Case Report | Open Access
Adrienne Lenhart, Mona Hassan, Alireza Meighani, Omar Sadiq, Yousuf Siddiqui, "A Perplexing Case of Abdominal Pain That Led to the Diagnosis of Zollinger-Ellison Syndrome", Case Reports in Gastrointestinal Medicine, vol. 2017, Article ID 7636952, 4 pages, 2017. https://doi.org/10.1155/2017/7636952
A Perplexing Case of Abdominal Pain That Led to the Diagnosis of Zollinger-Ellison Syndrome
Zollinger-Ellison syndrome (ZES) is a rare clinical disorder, characterized by hypersecretion of gastric acid and multiple ulcers distal to the duodenal bulb. This occurs via the release of gastrin by neuroendocrine tumors known as gastrinomas. Patients with ZES present with nonspecific GI symptoms, which often leads to a delay in diagnosis. Our patient is a 55-year-old female with chronic abdominal pain, nausea, and diarrhea. She underwent EGD, EUS, MRCP, CT scans, and cholecystectomy, which did not reveal the cause of her symptoms. Repeat EGD showed a cratered ulcer in the second portion of the duodenum, suspicious for ZES. Serum gastrin was initially only moderately elevated while on PPI therapy, but chromogranin A was also elevated. Repeat gastrin level after stopping PPI therapy was 1639 pg/mL. Somatostatin receptor scintigraphy was obtained, which showed two small lesions in the gastrinoma triangle. She subsequently underwent a Whipple pancreaticoduodenectomy and pathology was positive for four microscopic foci of a neuroendocrine tumor. She reported improvement in her symptoms after surgery. This case highlights the need for increased awareness of ZES in patients with unexplained GI complaints and emphasizes the use of multiple modalities in the diagnosis of ZES.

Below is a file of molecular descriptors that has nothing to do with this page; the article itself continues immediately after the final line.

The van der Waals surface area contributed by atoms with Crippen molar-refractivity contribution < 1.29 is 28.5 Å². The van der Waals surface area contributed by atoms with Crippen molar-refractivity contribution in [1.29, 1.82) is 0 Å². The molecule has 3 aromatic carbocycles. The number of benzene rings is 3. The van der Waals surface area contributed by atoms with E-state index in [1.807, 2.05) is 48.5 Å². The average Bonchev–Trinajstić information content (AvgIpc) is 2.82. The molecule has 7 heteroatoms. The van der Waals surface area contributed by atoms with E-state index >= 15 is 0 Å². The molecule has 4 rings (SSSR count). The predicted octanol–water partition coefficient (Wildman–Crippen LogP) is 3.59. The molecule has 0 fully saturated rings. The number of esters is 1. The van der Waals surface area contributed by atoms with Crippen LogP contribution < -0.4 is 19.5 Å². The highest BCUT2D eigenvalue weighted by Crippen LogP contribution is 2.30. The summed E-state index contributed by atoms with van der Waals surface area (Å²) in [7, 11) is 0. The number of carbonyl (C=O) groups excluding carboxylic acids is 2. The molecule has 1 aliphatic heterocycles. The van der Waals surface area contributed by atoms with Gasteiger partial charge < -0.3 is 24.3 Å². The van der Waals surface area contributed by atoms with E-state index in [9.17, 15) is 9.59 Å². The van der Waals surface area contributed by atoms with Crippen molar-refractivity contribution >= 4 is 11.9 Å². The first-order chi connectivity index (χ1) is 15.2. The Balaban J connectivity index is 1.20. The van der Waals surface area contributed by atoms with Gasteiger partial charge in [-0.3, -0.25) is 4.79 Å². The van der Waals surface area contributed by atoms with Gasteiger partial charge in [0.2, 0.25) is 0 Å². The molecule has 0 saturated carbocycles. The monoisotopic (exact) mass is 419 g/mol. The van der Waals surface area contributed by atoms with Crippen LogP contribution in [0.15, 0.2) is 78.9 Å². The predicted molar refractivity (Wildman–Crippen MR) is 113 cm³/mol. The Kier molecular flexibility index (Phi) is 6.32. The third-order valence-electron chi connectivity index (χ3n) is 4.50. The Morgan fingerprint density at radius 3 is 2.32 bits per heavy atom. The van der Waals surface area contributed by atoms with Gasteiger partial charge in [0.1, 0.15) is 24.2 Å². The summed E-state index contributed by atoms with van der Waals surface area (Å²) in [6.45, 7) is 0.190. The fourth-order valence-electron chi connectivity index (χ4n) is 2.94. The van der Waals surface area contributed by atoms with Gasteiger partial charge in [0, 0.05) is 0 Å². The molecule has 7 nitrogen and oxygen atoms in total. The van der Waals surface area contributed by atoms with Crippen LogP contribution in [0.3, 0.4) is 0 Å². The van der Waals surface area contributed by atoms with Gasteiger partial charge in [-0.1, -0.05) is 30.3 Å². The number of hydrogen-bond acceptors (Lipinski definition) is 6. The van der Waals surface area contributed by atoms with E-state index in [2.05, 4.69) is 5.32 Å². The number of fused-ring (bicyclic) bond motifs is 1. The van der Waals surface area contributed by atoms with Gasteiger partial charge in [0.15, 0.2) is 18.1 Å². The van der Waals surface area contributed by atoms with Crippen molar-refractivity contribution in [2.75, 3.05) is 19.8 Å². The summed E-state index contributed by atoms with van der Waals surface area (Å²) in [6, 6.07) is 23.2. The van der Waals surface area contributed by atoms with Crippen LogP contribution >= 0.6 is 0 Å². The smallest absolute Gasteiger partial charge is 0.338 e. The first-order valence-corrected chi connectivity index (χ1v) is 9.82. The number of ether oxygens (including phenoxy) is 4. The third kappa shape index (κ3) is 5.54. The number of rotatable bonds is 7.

Zollinger-Ellison syndrome (ZES) is a rare clinical disorder, characterized by hypersecretion of gastric acid into the proximal gastrointestinal (GI) tract. The syndrome results from increased secretion of the hormone gastrin by duodenal or pancreatic neuroendocrine tumors, known as gastrinomas [1–4]. The incidence of ZES is rare, ranging from 0.1 to 3 per million in the population each year [1, 5–7]. Patients with gastrinomas are usually diagnosed between the ages of twenty and fifty years old, but cases have been reported in both younger and elderly patients . Around 80% of gastrinomas are sporadic in nature, while approximately 20–30% have been found in association with multiple endocrine neoplasia, type 1 (MEN-1) .